Adam Aircraft of Englewood, Colo., told AIN that certification of the $2.1 million A700 business jet has moved to the right, from December this year to “early next year.” The company attributes the slippage to a delay in certification of the A500 centerline-thrust piston twin, from which the A700 twinjet is derived.
Aviation International News » February 2005
Flight testing of the 1,800-nm G160 Ranger, which first flew last March, continues at Grob-Werke’s aviation facility in Tussenhausen, Germany. If all testing goes as planned, the seven-seat turboprop single will receive FAA/EASA certification in the third quarter.
The Internet has long shed its image as a technology plaything; in fact, it has become an ingrained, and indispensable, part of many people’s daily lives. From e-mail to news on demand to instant messaging to any kind of research, the information highway is the world’s largest library and communications system–available at your fingertips and on your schedule.
The European Aviation Safety Agency (EASA) has introduced a proposal to extend the scope of its regulatory activities to include “air operation, aircrew licensing and operations of third-party aircraft.” The change requires amending Regulation (EC) No. 1592/2002 of the European Parliament and of the council establishing EASA, so in December the EASA proposed such an amendment.
In response to numerous reports of lasers being pointed at aircraft, the FAA last month issued advisory circular (AC) 70-2 requesting all aircrews to report immediately incidents of unauthorized laser illumination to the appropriate ATC facility. The AC also requires air traffic controllers to notify pilots immediately about laser events.
The European Business Aviation Convention & Exhibition (EBACE) will take place in Geneva at least through 2009. The show’s joint organizers, NBAA and the European Business Aviation Association (EBAA), have decided to keep the event at Geneva’s Palexpo Convention Center for four years after this year’s event, which will take place from May 18 through 20.
Of 19 fatal accidents involving Part 135 jet operators from 1999 to the end of last year, 13 befell flights flown under FAR Part 91–that is, without paying passengers on board. That’s more than 68 percent. There have been only six fatal jet accidents involving paying passengers in the past six years–including air ambulance operators (but not including EMS helicopters).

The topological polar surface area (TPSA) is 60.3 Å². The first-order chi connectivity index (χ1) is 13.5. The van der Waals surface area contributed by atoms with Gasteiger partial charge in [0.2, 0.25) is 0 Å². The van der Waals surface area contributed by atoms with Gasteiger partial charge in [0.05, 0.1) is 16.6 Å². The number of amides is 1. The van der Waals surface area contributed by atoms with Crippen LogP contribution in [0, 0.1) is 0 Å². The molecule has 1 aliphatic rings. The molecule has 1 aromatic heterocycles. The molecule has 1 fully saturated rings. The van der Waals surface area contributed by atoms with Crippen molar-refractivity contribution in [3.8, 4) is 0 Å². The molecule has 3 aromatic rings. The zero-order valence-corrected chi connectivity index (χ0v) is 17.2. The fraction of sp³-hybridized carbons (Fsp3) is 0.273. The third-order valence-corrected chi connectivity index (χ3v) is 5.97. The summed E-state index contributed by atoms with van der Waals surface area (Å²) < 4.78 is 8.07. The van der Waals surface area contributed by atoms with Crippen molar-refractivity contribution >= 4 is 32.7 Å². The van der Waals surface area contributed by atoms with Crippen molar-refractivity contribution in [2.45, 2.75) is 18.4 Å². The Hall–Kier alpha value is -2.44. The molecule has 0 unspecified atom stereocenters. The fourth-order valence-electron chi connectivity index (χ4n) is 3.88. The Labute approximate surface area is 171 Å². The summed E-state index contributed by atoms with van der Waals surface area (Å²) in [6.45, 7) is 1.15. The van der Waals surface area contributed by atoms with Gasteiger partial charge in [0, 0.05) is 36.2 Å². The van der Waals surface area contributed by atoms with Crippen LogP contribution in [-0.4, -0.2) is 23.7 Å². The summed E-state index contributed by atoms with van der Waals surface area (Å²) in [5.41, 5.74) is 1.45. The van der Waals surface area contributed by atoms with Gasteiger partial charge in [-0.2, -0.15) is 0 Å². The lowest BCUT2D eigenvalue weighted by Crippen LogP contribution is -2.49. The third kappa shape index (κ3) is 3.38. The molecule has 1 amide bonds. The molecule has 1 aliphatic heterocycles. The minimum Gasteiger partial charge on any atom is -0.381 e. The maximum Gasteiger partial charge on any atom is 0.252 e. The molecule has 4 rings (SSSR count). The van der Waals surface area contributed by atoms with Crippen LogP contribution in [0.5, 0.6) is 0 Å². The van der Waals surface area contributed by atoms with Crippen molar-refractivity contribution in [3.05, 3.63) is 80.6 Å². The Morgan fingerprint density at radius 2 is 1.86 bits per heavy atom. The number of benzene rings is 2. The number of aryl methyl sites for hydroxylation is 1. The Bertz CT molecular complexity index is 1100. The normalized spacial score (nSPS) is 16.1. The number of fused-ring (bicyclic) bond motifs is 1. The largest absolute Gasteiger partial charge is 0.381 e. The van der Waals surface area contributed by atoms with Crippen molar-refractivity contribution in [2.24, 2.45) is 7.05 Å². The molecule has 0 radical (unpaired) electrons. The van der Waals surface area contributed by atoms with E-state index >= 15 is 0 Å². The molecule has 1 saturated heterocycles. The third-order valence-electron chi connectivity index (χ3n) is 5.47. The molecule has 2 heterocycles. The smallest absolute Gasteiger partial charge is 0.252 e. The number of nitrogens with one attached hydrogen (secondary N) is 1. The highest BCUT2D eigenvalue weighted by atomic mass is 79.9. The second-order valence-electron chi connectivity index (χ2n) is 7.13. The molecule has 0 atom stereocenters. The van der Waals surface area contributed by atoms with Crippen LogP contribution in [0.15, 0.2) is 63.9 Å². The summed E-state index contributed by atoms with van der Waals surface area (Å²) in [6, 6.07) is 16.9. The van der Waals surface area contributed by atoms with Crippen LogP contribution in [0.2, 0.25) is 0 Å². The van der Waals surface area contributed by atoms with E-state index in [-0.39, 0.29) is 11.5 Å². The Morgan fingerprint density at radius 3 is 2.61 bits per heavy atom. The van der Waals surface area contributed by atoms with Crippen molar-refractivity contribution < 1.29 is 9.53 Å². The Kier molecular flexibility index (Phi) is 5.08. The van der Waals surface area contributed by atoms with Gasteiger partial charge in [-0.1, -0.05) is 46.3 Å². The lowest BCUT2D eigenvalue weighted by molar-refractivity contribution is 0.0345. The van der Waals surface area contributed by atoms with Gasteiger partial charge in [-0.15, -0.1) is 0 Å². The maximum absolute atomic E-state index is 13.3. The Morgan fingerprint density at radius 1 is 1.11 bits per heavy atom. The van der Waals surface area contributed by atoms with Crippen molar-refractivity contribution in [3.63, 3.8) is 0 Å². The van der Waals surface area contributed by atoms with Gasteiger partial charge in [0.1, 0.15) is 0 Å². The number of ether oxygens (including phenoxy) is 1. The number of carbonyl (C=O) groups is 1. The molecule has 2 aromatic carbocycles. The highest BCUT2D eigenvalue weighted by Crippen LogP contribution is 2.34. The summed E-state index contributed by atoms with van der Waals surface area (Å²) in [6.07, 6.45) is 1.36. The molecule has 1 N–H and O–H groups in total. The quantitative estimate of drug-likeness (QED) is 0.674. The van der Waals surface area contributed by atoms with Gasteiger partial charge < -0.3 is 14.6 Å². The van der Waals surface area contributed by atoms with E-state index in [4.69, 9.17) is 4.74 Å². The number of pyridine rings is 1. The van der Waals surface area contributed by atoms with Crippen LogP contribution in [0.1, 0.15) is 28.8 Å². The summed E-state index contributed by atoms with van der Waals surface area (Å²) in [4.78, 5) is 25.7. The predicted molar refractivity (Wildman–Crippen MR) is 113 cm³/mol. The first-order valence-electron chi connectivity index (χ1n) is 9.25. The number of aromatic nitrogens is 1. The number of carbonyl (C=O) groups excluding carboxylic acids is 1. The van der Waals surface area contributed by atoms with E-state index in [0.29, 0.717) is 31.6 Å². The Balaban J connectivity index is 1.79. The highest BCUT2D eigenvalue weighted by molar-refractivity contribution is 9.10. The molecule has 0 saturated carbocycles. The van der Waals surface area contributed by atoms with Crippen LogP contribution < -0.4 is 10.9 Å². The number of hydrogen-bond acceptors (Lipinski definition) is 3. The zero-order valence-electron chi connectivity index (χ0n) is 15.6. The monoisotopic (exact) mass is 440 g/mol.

Honeywell last month named Robert Gillette president and CEO of its aerospace operations, its largest single division, replacing Robert Johnson, who had held the position since 1999. Johnson, 57, will serve as non-executive chairman until he retires next January after a dozen years with Honeywell. Gillette, 44, had led the company’s transportation systems division since 2001.
Videotapes from Iraq showing foreign hostages cowering in cages before being beheaded by their terrorist captors provide horrific testament to the danger that can bedevil expatriate employees today. By any definition, occupied Iraq remains a war zone and therefore an extreme example of the sort of workplace to which today’s global companies send their staff. But the truth is that there is now an all
Europe’s ambitious program to introduce mode-S surveillance datalink technology has once again been rescheduled to account for operational and technical difficulties. On January 13, Eurocontrol announced a “rationalization” of the implementation timetable for mode-S elementary (ELS, known in North America as “upgraded mode-S”) and enhanced (EHS) surveillance for IFR flights in general air traffic (IFR/GAT).